Axons crossing in the ventral commissure express L1 and GAD65 in the developing rat spinal cord

Tracy S. Tran, Patricia E. Phelps

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The neural cell adhesion molecule, L1, is thought to play a critical role in the formation and fasciculation of axon tracts during development. In the chick, the L1 cell adhesion molecule is expressed on both ipsi- and contralateral portions of commissural axons and perturbation studies produced a defasciculation of the ipsilateral commissural fibers. Yet in the rat, L1 is reported along commissural axons only after they have reached the contralateral marginal zone. When this species variation was reexamined, L1 was found to be expressed on rat commissural axons in a pattern similar to that observed in the chick. In addition, L1 is detected along commissural axons as early as embryonic day 12 in rats and maintained on both the ipsi- and contralateral surfaces during embryonic development. Other molecular markers that identify commissural axons in rats are TAG-1 (transiently expressed axonal glycoprotein) and DCC (deleted in colorectal cancer), and thus the pattern of L1 staining was compared with that of these other members of the immunoglobulin superfamily. Commissural axons emerging from dorsally located neurons are identified with TAG-1 and DCC, whereas L1 is detected only on ventrally located commissural axons. The pattern of L1 expression overlaps that of the more numerous laterally and ventromedially located GABAergic commissural axons. Furthermore, some of the GABAergic commissural axons express L1 on their surfaces. While commissural axons are often considered as a single population, differences in the combination of adhesion-type molecules on their surfaces and in their neurotransmitter phenotypes may signify distinctive neuronal subgroups. Copyright (C) 2000 S. Karger AG, Basel.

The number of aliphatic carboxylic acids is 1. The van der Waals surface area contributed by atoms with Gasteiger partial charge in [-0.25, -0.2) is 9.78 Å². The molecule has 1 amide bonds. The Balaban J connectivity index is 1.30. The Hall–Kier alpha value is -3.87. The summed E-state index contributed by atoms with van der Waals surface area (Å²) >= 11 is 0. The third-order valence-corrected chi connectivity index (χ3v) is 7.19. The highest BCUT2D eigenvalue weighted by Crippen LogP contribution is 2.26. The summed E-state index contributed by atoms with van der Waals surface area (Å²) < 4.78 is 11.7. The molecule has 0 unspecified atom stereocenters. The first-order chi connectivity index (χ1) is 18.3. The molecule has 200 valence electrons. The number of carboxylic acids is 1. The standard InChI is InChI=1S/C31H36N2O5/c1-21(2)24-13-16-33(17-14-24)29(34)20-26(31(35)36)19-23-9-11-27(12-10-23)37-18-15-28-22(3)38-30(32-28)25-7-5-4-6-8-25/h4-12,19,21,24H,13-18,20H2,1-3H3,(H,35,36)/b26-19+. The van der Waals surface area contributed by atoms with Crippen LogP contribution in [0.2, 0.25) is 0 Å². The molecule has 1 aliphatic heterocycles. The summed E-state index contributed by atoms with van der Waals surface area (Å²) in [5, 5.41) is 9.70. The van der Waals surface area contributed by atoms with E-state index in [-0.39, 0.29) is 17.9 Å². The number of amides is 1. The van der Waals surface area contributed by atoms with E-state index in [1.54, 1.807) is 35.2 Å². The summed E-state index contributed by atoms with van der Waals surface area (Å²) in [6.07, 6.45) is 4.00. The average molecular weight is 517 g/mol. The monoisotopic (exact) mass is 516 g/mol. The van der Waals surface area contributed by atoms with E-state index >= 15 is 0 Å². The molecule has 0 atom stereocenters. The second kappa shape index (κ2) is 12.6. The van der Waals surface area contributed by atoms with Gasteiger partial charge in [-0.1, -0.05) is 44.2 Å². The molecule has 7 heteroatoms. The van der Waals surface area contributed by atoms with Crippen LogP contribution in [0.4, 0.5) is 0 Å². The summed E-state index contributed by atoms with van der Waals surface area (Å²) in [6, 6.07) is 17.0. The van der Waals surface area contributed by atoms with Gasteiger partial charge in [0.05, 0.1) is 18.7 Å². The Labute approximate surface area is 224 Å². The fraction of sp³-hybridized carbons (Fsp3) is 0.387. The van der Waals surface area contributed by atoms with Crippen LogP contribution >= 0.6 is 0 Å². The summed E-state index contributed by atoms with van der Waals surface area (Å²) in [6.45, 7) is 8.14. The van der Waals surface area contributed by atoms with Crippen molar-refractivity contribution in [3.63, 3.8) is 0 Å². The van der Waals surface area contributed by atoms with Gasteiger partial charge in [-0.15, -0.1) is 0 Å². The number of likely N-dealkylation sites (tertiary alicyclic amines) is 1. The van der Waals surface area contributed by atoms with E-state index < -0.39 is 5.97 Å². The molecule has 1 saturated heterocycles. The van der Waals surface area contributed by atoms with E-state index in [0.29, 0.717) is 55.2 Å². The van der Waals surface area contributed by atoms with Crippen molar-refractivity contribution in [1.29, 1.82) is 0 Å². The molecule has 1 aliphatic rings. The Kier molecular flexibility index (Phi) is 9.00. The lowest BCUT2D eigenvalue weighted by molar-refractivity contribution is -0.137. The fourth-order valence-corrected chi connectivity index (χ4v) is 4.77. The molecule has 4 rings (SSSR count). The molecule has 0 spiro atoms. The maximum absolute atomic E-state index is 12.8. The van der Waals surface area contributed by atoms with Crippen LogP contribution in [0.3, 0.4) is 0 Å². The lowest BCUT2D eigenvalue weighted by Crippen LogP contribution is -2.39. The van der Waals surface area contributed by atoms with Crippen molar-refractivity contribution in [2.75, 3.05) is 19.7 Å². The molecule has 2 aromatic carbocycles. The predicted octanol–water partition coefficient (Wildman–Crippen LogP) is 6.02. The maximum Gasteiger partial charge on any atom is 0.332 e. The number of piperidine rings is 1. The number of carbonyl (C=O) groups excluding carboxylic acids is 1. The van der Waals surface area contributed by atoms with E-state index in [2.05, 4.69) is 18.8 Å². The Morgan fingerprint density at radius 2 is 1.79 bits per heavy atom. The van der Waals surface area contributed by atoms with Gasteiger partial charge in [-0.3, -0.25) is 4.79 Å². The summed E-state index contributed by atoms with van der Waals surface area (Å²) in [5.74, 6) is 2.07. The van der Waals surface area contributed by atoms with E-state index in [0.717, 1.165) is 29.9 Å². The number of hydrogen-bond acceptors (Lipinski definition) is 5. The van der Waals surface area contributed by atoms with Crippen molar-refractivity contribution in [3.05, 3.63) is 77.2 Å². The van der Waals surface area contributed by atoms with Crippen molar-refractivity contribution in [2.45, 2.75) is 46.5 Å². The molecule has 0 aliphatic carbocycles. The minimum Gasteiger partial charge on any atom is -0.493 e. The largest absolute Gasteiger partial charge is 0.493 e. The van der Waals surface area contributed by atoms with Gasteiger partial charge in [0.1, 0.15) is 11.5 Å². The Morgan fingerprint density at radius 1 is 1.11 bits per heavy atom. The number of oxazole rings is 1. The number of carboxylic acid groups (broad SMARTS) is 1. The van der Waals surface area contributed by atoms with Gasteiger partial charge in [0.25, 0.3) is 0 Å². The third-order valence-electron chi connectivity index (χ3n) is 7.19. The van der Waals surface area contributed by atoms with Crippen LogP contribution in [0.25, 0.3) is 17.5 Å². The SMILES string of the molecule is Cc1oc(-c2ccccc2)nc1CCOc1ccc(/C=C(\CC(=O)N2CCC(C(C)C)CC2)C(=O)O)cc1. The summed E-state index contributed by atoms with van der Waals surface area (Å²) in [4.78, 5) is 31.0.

Original languageEnglish (US)
Pages (from-to)228-236
Number of pages9
JournalDevelopmental Neuroscience
Issue number3
StatePublished - Jul 2000
Externally publishedYes

All Science Journal Classification (ASJC) codes

  • Neurology
  • Developmental Neuroscience


  • Axonal fasciculation
  • Cell adhesion molecule
  • Glutamic acid decarboxylase
  • Immunoglobulin superfamily
  • γ-Aminobutyric acid


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